Karmic Debt-Free

Posted June 19, 2007 at 6:46pm

If you’ve thought Rep. Dennis Kucinich (D-Ohio) has been looking a bit relieved lately, don’t think it has anything to do with his crazy-in-love sorta-newlywed status. Or the fun he seems to be having as a long-shot peacenik candidate for the Democratic presidential nomination.

Nope, Kucinich has the look of a man who’s paid off a debt. The Representative’s most recent financial disclosure forms reveal that he has finally, after more than two decades, paid off a loan from a longtime friend, actress Shirley MacLaine. [IMGCAP(1)]

A spokeswoman confirmed that the loan, which had shown up in previous financial disclosures, had been paid off in full.

MacLaine, of course, aside from being a Friend of Dennis, is the flame-haired Hollywood legend whose roles have spanned from playing Jack Lemmon’s love interest in 1960’s “The Apartment” to an Oscar-winning turn in “Terms of Endearment” to playing Cameron Diaz’s saucy aunt in 2005’s “In Her Shoes.” She’s also known for her New-Agey belief in reincarnation.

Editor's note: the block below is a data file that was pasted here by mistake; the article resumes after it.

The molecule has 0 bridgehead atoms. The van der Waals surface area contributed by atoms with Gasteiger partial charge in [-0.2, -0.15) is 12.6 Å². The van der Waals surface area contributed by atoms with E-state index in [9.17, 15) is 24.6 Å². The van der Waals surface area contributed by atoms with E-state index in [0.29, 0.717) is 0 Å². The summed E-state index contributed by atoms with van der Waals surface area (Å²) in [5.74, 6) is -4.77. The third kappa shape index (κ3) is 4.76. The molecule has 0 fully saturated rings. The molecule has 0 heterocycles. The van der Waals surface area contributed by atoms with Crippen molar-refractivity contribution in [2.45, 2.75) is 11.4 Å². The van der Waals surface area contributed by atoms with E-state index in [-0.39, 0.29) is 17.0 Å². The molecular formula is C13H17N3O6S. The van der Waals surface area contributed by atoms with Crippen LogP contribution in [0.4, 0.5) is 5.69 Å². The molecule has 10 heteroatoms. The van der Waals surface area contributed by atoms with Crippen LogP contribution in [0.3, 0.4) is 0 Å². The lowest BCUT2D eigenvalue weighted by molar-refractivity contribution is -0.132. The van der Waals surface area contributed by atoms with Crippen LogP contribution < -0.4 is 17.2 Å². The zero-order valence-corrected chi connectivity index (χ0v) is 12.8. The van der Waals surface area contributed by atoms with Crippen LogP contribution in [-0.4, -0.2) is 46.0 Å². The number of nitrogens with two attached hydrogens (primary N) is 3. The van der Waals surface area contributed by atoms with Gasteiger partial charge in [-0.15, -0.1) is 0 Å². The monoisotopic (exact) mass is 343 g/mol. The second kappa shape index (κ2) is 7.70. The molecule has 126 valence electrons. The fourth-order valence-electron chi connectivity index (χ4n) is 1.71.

The two are so tight that MacLaine is the godmother to Kucinich’s daughter, Jackie, a reporter for The Hill newspaper. And her friendship with Kucinich has continued in recent years, with MacLaine attending the Congressman’s 2005 wedding.

The original amount of the loan was unclear, but as of 2004, the Congressman owed the past-life aficionado just more than $15,000.

Maybe Kucinich incurred the debt to MacLaine in a previous incarnation.

A Little Help From Alumni. As the showdown between Republicans and Democrats draws near — we’re talking baseball here, natch, not earmarks — the GOP is breaking out some big guns. In the hopes of continuing their six-year winning streak against the Democrats in the Annual Roll Call Congressional Baseball Game, Republicans are tapping some all-stars from their alumni ranks to give them a boost at the 46th game, which takes place Monday at RFK Stadium.